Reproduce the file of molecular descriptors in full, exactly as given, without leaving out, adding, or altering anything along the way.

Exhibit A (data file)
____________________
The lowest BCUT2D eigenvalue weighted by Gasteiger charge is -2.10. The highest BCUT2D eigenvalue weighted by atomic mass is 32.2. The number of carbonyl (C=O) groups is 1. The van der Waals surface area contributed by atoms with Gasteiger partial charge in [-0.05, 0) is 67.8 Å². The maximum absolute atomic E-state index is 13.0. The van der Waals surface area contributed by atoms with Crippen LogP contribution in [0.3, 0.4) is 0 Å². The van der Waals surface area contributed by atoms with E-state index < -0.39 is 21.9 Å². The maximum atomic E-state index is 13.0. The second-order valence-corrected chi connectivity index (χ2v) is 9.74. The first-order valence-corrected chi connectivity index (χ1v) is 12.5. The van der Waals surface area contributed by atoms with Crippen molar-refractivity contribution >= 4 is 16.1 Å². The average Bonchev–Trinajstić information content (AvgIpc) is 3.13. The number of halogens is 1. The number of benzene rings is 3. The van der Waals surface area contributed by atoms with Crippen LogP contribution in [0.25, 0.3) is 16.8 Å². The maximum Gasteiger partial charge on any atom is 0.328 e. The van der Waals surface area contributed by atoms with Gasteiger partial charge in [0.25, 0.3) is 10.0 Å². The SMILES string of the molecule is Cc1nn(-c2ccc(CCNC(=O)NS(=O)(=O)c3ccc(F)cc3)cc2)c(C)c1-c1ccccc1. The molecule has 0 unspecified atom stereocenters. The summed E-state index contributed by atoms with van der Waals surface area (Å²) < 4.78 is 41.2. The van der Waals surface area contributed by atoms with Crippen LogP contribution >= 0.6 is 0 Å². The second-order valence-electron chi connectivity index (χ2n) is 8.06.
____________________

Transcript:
The lowest BCUT2D eigenvalue weighted by Gasteiger charge is -2.10. The highest BCUT2D eigenvalue weighted by atomic mass is 32.2. The number of carbonyl (C=O) groups is 1. The van der Waals surface area contributed by atoms with Gasteiger partial charge in [-0.05, 0) is 67.8 Å². The maximum absolute atomic E-state index is 13.0. The van der Waals surface area contributed by atoms with Crippen LogP contribution in [0.3, 0.4) is 0 Å². The van der Waals surface area contributed by atoms with E-state index < -0.39 is 21.9 Å². The maximum atomic E-state index is 13.0. The second-order valence-corrected chi connectivity index (χ2v) is 9.74. The first-order valence-corrected chi connectivity index (χ1v) is 12.5. The van der Waals surface area contributed by atoms with Crippen molar-refractivity contribution >= 4 is 16.1 Å². The average Bonchev–Trinajstić information content (AvgIpc) is 3.13. The number of halogens is 1. The number of benzene rings is 3. The van der Waals surface area contributed by atoms with Crippen LogP contribution in [0.25, 0.3) is 16.8 Å². The maximum Gasteiger partial charge on any atom is 0.328 e. The van der Waals surface area contributed by atoms with Gasteiger partial charge in [0.25, 0.3) is 10.0 Å². The SMILES string of the molecule is Cc1nn(-c2ccc(CCNC(=O)NS(=O)(=O)c3ccc(F)cc3)cc2)c(C)c1-c1ccccc1. The molecule has 0 unspecified atom stereocenters. The summed E-state index contributed by atoms with van der Waals surface area (Å²) < 4.78 is 41.2. The van der Waals surface area contributed by atoms with Crippen LogP contribution >= 0.6 is 0 Å². The second-order valence-electron chi connectivity index (χ2n) is 8.06.